Finally, a PHA has to have a sound voucher program to begin with. In order to understand how to creatively and effectively work within regulations and to attract a higher quality of supportive service providers, a housing authority needs to be in compliance with other administrative aspects of the standard voucher program. In Hillman’s experience, a PHA has to “be good to get good” – that is, a PHA with a good reputation and administrative structure will be better able to attract solid partners and will then be able to best administer this program.
According to Hillman, for many the first challenge is for PHAs who are not used to this type of project to first make the resource commitment (i.e., a percentage of their tenant-based vouchers) to project-basing if that is the right fit for that community. Then, it is also extremely important to spend time training staff on administering project-based vouchers because a different set of regulations apply. In addition, the PHA must have adequate data to be able to accurately predict the timing and volume of voucher turnover. Several years ago, CMHA had to freeze issuance of any new project-based vouchers because it did not have an adequate leasing forecasting system. Due to the inability to accurately forecast turnover, CMHA did not have enough vouchers to maintain its commitment. Since then, Hillman says, they’ve gotten much better at lease forecasting, which is pivotal in ensuring that they use their entire allocation of vouchers as effectively as possible.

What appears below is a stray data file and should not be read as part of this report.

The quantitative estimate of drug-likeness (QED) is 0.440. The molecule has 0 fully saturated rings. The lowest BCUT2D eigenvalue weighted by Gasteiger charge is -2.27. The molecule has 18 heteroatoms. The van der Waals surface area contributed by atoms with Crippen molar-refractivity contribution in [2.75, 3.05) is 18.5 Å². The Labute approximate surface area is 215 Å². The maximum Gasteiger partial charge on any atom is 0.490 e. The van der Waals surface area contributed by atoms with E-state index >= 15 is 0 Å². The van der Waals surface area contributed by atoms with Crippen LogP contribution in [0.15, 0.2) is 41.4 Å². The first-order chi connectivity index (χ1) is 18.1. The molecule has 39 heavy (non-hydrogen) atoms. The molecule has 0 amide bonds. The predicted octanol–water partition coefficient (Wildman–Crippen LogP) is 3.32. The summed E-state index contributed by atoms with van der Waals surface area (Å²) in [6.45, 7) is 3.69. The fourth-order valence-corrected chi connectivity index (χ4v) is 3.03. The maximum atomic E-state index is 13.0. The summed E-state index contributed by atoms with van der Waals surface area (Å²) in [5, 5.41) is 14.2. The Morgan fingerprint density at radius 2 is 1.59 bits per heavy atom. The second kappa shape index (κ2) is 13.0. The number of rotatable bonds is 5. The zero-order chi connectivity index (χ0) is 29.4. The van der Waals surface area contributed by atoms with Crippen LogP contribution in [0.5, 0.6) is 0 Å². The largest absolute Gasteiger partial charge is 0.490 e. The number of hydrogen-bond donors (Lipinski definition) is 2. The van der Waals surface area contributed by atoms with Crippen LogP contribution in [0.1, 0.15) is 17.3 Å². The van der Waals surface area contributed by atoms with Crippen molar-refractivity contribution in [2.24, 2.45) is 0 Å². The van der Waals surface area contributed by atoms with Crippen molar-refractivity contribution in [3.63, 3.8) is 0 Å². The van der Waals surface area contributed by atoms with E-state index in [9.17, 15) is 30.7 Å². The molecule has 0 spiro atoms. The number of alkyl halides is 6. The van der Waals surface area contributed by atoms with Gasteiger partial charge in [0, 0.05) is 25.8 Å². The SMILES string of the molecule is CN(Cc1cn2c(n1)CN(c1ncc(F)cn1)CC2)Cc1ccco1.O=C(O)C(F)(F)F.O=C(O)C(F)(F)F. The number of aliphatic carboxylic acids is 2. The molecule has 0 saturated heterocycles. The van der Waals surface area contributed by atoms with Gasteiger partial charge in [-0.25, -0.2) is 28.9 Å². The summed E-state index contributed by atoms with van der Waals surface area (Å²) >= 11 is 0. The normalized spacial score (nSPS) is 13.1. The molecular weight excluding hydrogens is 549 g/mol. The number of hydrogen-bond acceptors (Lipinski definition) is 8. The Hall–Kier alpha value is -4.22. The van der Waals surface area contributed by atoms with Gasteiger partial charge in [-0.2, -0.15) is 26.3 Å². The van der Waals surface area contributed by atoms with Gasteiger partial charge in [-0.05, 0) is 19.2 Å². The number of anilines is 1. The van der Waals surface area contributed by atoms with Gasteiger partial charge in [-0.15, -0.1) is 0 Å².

Hillman notes that it is important for PHAs to realize that they currently have the resources to make a significant impact on ending homelessness. None of the challenges associated with administering project-based vouchers warrants not providing them for supportive housing. The benefits far outweigh the challenges. Developing adequate permanent supportive housing capacity in the community is a much more strategic, cost effective approach in the long run: for those households identified as needing extra support to remain housed, the traditional housing voucher program may not provide enough support to prevent recidivism back into homelessness. This becomes costly not only for the PHA, but for the entire community.
Collaboration is Key
According to Hillman, CMHA’s partnerships with the CoC in Columbus, National Church Residences, the YMCA, and other providers have enabled them to increase the number of quality PSH units available. Creating a system of vouchers rather than individualizing them has allowed CMHA to become a more attractive partner in development ventures as well. Hillman noted, “When we pool 100 vouchers together, that’s a $9 million commitment we bring to a development; a funding pool that looks much more attractive to supportive service providers. At no extra cost to the housing authority, we can successfully house individuals that need more help and decrease the risk they will fall back into homelessness. You have to have great partners, and we are so incredibly proud of the work we can do with their partnership. It works in Columbus.”